The US State Department has called China’s sudden move to impose the death sentence on a Canadian man convicted of drug trafficking “politically motivated”.
In a statement on Wednesday, deputy spokesperson Robert Palladino said US Secretary of State Mike Pompeo and Canadian Foreign Minister Chrystia Freeland had spoken the previous day and “expressed their concerns about the arbitrary detentions and politically motivated sentencing of Canadian nationals”.
A Chinese court sentenced Robert Schellenberg to death in a sudden retrial of a drug-smuggling case on Monday, after giving him a 15 year jail term in 2016.
Freeland and Canadian Prime Minister Justin Trudeau have been talking to world leaders about Schellenberg’s case as well as those of two other Canadians detained in China in apparent retaliation for the December arrest of Meng Wanzhou, chief financial officer of Chinese telecommunications giant Huawei.
Canada arrested the daughter of Huawei’s founder at the request of the United States, which wants her extradited to face charges related to the company’s business dealings in Iran. Palladino said Meng’s case was also discussed.
“They noted their continued commitment to Canada’s conduct of a fair, unbiased, and transparent legal proceeding,” the statement said.
Canada has embarked on a campaign with allies to win the release of former diplomat Michael Kovrig and entrepreneur Michael Spavor, who were detained on vague allegations of “engaging in activities that endanger the national security” of China, 10 days after Meng was detained.
“Led by the prime minister, our government has been energetically reaching out to our allies and explaining that the arbitrary detentions of Canadians are not just about Canada -they represent a way of behaving which is a threat to all countries,” Freeland said.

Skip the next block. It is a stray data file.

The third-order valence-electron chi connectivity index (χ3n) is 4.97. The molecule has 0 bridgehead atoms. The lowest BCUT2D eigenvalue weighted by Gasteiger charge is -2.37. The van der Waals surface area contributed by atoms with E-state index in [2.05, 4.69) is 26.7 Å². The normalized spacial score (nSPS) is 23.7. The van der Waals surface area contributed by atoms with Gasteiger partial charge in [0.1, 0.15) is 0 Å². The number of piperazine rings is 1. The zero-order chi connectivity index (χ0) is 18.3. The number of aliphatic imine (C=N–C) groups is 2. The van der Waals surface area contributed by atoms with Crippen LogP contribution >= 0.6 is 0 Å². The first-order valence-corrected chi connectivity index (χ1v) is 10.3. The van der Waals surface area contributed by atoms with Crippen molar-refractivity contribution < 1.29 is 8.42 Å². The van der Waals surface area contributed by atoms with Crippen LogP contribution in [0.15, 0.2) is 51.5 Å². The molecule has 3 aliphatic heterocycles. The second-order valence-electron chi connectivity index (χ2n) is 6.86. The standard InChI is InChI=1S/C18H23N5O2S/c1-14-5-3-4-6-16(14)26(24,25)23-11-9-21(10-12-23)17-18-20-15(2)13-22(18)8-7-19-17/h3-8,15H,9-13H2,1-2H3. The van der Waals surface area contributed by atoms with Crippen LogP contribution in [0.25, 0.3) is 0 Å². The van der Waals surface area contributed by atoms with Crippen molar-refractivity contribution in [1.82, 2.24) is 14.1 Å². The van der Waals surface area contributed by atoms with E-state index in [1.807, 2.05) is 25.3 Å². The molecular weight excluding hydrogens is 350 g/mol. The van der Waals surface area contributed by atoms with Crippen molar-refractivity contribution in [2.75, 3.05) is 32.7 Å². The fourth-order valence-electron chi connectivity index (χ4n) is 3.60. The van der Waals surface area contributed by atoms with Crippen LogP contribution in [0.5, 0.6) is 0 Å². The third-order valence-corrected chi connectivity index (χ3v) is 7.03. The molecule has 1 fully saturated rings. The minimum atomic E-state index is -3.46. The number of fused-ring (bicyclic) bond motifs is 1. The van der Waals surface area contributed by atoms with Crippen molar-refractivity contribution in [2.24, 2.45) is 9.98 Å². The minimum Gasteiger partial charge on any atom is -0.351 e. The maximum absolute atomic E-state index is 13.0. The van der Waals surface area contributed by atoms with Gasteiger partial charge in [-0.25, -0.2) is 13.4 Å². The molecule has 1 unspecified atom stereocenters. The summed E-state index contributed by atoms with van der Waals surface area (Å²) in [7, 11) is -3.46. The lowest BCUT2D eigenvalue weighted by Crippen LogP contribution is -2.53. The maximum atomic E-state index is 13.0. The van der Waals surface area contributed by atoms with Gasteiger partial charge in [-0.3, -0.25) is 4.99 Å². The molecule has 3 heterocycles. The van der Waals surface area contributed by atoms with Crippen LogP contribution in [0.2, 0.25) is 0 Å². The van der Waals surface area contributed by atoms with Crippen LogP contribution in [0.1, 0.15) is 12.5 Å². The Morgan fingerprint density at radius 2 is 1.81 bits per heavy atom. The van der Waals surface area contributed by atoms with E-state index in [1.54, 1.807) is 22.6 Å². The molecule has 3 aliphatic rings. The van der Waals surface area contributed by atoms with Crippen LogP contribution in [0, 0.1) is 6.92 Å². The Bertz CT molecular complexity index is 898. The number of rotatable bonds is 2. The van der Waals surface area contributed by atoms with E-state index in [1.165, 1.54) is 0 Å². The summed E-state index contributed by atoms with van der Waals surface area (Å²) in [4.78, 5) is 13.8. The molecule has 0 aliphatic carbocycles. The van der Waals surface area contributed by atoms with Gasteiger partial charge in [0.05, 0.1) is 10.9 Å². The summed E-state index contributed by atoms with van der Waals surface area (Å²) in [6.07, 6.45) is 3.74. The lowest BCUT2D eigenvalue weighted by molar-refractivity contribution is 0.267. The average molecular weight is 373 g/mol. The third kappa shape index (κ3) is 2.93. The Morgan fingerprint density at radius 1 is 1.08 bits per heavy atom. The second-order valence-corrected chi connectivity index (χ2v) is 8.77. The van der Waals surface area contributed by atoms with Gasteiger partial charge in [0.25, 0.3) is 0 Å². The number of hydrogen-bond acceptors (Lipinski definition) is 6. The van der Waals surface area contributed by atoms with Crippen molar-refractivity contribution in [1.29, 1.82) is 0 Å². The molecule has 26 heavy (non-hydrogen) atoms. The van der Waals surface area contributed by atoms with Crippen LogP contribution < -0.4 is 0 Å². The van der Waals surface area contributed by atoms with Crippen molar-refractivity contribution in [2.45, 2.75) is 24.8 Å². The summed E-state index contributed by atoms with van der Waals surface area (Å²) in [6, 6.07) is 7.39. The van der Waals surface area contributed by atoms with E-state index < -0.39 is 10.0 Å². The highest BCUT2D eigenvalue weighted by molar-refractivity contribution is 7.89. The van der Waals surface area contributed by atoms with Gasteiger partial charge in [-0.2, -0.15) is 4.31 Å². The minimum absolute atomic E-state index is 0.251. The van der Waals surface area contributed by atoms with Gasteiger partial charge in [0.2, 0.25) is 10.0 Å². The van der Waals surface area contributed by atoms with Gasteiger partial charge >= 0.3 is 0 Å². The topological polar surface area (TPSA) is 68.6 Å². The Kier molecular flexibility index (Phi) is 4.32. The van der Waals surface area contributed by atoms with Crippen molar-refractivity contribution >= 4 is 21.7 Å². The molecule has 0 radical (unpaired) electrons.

She added that the detained Canadians would be at the top of her agenda when she visits Davos for the World Economic Forum next week.
Earlier on Wednesday, Chinese Foreign Ministry spokesperson Hua Chunying said Beijing “isn’t worried at all” about facing opposition from the international community, according to an English transcript of her remarks that was published on a Chinese government website.
“Actually, you can count by the fingers of your hand the few allies of Canada that chose to side with it on this issue,” Hua said.
“For serious crimes posing great harm to the society like drug smuggling, I believe it is the international consensus that such crimes shall be strictly handled and punished,” she added.
Asked about Hua’s comments, Freeland said: “I would just point to the fact that the EU alone, which has issued a statement, is a union of 28 countries.”
The United Kingdom, Australia and other countries have also issued statements backing Canada.
The White House, meanwhikle, called the detentions “unlawful” in a statement after Trudeau called Donald Trump last week, but the US president has not talked directly about the detained Canadians.
Bruce Heyman, a former US ambassador to Canada, said the US and other allies need to take a stronger public stance supporting Canada.
“A statement is a statement, but it only has strength in value if there are consequences for behaviour,” Heyman told The Associated Press news agency. “A threat to Canadians is a threat to the United States. That’s what’s missing here. That’s what you do with allies and your best friend. Canada has always been there for the United States in a time of need.”
Heyman argued that a lack of leadership from the Trump administration has empowered countries such China, and Canada is suffering the consequences.
“We are seeing behaviours around the world by countries who feel that they have a licence to do things because the US is behaving entirely differently,” he said. “We should be there protecting our allies.